If you have alcohol on your skin it affects your readings. It is better to wash your hands with soap and dry them well before you test. If you still use alcohol wipes, just be sure to let your skin dry before you prick your finger.
There are other problems too. Outdated or bent test strips are not accurate. Using the wrong strips for a meter will ruin the blood test. A meter that was exposed to high heat or humidity or allowed to get dirty will not work properly.
What can you do? First, do some homework and find out which monitor is best for you. I love that monitors can be free, but some are truly better than others.
Several sites are available with side by side comparisons. On Amazon, every glucose meter has been rated by users. Read what they say, especially the bad reviews. It will help a lot.
While you are deciding which one to get, look at the price of the test strips because you will be buying them every month. A free monitor with high-priced test strips is not a bargain.
Take good care of your meter. Store it at room temperature, not in the refrigerator or near a heat source. Protect it from high heat, humidity and dust. All meters come with cases, so store yours inside one.
Next, if your meter has to be coded, check to make sure the number on the test strip vial matches the one on your display.
Always wash your hands before handling test strips. Make sure the strip is inserted all the way and the right way up in your meter. Glucose monitor accuracy is only as good as the test strip you are using.
Do not use outdated test strips or strips that have been exposed to high heat or humidity. Store them in the sealed container they came in.
Apply enough blood for the test. You cannot add more
after the countdown starts. Do not use too much or the blood will get into your monitor and ruin it.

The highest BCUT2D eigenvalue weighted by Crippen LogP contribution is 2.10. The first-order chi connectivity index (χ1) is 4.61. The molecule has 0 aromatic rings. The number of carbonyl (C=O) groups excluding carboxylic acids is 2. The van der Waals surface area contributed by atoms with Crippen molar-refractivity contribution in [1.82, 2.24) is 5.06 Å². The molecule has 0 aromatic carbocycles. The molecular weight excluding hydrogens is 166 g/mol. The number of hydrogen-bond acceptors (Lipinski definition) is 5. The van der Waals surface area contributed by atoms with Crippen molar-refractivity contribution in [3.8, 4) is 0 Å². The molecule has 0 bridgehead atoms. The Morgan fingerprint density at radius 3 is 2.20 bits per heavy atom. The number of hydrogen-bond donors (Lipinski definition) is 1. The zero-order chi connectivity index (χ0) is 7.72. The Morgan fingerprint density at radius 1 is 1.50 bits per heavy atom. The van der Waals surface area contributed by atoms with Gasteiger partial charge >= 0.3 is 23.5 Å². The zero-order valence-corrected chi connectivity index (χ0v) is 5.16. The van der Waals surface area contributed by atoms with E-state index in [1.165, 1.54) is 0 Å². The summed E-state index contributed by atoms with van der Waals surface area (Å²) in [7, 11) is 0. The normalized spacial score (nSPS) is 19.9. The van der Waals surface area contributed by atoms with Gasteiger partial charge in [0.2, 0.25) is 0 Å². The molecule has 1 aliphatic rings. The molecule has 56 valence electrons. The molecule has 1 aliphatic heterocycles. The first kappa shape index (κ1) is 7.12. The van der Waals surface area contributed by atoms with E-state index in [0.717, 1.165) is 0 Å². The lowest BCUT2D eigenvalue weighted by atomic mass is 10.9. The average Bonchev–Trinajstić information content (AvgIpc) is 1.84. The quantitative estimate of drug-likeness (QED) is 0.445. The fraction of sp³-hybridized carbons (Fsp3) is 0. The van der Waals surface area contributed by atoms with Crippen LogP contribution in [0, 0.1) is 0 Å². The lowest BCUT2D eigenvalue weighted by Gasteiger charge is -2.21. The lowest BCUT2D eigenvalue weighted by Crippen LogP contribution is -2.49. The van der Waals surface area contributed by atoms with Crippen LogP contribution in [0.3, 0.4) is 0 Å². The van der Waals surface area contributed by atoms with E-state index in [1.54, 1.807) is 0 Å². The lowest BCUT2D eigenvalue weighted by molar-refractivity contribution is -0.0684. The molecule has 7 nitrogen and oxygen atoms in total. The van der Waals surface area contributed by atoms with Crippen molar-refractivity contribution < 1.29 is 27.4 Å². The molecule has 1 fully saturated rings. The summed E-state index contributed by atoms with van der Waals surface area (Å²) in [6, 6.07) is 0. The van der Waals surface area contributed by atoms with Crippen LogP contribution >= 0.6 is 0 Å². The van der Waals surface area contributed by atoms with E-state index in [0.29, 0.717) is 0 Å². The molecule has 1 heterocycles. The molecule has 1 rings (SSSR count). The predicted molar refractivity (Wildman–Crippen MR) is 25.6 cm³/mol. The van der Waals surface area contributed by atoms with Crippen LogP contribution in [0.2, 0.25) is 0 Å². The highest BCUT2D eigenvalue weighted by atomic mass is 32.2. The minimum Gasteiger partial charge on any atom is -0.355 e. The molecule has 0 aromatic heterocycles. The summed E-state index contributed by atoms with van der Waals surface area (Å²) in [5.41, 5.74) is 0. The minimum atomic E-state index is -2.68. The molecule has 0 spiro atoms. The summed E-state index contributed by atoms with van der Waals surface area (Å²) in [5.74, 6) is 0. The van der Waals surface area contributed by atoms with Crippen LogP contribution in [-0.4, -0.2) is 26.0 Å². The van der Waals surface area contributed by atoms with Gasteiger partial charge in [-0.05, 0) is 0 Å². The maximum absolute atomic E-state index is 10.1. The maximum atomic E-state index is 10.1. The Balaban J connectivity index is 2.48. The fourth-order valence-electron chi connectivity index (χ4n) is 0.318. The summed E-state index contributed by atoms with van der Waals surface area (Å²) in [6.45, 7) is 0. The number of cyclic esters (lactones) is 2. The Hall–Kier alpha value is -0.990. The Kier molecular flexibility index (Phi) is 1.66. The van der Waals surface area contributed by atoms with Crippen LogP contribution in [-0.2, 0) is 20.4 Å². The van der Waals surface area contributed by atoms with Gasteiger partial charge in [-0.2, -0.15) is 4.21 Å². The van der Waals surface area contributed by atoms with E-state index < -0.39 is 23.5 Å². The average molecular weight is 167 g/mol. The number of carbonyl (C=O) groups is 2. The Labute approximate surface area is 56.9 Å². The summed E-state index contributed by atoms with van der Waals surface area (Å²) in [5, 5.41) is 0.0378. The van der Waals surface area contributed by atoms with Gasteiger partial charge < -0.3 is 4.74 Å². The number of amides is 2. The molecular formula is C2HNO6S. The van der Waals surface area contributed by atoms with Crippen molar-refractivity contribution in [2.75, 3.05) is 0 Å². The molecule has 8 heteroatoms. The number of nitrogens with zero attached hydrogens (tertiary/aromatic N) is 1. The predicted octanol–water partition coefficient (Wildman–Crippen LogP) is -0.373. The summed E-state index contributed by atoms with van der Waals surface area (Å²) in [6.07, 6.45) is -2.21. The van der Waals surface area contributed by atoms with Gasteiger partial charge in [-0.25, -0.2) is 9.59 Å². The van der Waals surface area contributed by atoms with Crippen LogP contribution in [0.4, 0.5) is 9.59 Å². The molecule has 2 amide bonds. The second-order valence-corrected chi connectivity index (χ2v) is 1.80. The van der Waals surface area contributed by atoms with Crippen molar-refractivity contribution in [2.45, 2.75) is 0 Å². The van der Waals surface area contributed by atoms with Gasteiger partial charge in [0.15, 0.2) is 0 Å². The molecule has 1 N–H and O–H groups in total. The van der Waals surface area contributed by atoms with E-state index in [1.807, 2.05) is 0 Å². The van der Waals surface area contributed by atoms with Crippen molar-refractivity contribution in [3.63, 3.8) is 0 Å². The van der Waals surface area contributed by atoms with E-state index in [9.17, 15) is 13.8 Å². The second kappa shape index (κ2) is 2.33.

Your test site affects glucose monitoring accuracy. If you use an alternate site like your arm for the blood test, the number will be a little different from your fingerstick.
That is because the blood in your arm is slower to show blood sugar changes. So if you think your blood sugar is dropping but the arm test is not showing that, test again on your fingertip to be sure.
It is a good idea to have an extra battery on hand. Monitors tell you when the battery is dead, but there is no early warning that the battery is low.
If your meter is acting up, try changing the battery first before you toss out the monitor.
If you are not confident about your glucose monitor accuracy, take the meter with you to the doctor's office and check a reading at the same time they take one so you can compare.
Your hemoglobin A1C numbers are the best way to know how your blood sugars have been doing over the past couple of months.
So when you compare your daily numbers to the A1C, that will prove your monitor is doing a pretty good job.
As long as you are aware that glucose monitor accuracy is not a precise numbers game, you will learn to trust your symptoms and reactions along with your meter readings.
Be aware of how your body reacts to low blood sugar. This is crucial when you are taking insulin.
If you have diabetes or care for someone who is diabetic, a glucose monitor you can count on is not a luxury. It is a necessity.